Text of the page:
Realty Income Trust Last up is REIT giant Realty Income Trust ( O), the commercial landlord that's known to income investors as "The Monthly Dividend Company". The firm's strategy is built around investing in neighborhood shopping centers anchored by supermarkets, with 50 million square feet of leasable space in its portfolio. Even though the real estate crash shoved Realty Income lower when the recession hit, conservative business practices -- such as buying existing properties with proven performance, and mitigating the risks of leasing to retailers with limited financial wherewithal -- have helped the firm thrive post-recession. As with utilities, the threat of a dividend drop is the big short catalyst for income-centric investments like REITs. Because REITs like O are legally obligated to pay out the vast majority of their income directly to investors in the form of dividends, they can get forced to cut payouts more quickly than firms with lower payout ratios. That said, while Realty Income doesn't carry mountains of cash on its balance sheet, it does generate enough consistently to easily support its payout going forward. The firm's 4.82% dividend yield doesn't look in peril right now. That could come as a nasty surprise for shorts as carrying costs eat away at their possible returns. Currently, Realty Income has a short interest ratio of 12.22. To see this week's short squeezes in action, check out the Large-Cap Short-Squeezes portfolio on Stockpickr.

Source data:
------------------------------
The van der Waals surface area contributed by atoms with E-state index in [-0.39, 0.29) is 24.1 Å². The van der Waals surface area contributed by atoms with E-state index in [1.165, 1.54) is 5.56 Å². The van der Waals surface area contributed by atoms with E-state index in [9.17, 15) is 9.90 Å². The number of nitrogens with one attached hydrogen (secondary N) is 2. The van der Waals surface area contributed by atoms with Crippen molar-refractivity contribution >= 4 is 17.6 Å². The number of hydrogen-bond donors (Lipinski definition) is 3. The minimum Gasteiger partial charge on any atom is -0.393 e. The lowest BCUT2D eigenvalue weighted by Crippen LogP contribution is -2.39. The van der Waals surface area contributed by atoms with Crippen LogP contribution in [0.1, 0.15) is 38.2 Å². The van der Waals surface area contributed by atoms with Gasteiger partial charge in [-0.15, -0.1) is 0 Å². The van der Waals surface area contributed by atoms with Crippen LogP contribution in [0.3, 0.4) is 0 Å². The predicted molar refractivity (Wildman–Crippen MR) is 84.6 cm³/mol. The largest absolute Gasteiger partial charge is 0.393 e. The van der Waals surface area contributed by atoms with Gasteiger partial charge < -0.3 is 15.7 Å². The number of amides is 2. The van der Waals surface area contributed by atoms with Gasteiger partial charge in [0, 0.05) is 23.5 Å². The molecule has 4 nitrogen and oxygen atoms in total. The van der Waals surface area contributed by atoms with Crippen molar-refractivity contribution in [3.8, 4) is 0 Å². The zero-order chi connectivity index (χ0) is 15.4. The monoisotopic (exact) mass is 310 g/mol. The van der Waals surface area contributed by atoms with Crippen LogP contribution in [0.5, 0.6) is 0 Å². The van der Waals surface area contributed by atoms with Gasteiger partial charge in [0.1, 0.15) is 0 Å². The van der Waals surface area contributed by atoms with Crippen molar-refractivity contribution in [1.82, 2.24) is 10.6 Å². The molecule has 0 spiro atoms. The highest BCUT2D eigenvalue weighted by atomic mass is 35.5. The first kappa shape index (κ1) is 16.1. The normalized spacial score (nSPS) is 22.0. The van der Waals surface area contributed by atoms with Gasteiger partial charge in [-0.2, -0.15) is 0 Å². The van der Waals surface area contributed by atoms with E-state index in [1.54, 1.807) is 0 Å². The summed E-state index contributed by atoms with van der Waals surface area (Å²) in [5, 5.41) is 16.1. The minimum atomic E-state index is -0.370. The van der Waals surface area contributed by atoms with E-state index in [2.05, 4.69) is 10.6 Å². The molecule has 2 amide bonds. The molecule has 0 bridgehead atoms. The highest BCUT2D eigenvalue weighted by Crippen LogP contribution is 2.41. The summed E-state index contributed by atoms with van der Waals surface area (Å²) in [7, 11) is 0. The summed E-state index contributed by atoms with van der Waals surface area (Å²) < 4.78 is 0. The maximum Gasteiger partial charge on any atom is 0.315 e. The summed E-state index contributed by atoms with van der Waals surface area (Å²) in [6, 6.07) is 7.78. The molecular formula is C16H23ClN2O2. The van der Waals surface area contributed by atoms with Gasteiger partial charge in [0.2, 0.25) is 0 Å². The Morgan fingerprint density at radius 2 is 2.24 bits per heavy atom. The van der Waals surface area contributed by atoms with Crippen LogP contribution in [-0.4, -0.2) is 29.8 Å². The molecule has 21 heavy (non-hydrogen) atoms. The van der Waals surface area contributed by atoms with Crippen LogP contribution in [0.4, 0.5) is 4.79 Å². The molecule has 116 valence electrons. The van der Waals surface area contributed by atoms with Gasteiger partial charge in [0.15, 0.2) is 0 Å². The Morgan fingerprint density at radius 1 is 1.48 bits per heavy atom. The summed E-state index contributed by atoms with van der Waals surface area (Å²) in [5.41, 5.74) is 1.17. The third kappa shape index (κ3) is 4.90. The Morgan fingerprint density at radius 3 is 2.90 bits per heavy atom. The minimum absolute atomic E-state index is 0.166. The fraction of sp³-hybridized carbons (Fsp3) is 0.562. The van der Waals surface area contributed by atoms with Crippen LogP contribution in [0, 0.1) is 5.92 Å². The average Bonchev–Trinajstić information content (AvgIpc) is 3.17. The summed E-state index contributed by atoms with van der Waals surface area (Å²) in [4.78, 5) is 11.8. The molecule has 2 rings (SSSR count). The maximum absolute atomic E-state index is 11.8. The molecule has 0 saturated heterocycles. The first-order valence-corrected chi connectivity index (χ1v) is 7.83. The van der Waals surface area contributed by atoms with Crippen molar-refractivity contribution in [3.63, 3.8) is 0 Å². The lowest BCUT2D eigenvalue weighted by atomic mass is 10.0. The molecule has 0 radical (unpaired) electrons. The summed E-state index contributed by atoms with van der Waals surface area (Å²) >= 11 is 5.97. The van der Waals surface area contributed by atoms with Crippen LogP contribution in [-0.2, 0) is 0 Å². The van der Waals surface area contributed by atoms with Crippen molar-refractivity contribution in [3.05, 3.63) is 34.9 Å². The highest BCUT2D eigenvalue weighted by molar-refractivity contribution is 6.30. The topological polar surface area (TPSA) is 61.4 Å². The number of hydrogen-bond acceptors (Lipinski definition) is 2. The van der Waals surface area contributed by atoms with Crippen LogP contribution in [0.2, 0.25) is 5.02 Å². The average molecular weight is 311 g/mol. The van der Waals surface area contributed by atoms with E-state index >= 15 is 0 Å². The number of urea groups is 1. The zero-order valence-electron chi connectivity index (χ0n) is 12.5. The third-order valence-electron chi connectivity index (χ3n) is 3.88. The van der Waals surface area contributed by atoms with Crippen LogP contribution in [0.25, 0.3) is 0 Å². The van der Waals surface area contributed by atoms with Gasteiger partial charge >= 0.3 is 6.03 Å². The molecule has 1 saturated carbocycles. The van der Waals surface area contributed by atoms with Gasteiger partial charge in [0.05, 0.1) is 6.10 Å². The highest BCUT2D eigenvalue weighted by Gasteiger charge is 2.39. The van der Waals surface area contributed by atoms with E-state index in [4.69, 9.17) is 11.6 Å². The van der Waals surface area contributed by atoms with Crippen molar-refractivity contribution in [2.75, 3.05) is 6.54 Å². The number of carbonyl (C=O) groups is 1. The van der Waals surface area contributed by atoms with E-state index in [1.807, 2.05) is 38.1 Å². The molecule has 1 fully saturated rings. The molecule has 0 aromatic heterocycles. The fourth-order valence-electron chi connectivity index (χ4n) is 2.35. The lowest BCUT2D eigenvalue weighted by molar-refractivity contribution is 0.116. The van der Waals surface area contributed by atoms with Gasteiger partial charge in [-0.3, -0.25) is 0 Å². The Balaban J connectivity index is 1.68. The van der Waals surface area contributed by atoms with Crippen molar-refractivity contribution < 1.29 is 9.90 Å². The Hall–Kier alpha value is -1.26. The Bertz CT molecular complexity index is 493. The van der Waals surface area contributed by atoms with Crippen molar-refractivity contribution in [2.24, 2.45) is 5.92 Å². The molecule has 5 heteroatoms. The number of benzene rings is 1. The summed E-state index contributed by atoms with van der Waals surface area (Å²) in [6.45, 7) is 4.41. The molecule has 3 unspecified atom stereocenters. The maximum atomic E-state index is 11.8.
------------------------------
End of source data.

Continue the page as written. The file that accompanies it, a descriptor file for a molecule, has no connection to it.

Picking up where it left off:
At the time of publication, author had no positions in stocks mentioned. Jonas Elmerraji, CMT, is a senior market analyst at Agora Financial in Baltimore and a contributor to TheStreet . Before that, he managed a portfolio of stocks for an investment advisory returned 15% in 2008. He has been featured in Forbes , Investor's Business Daily , and on CNBC.com. Jonas holds a degree in financial economics from UMBC and the Chartered Market Technician designation.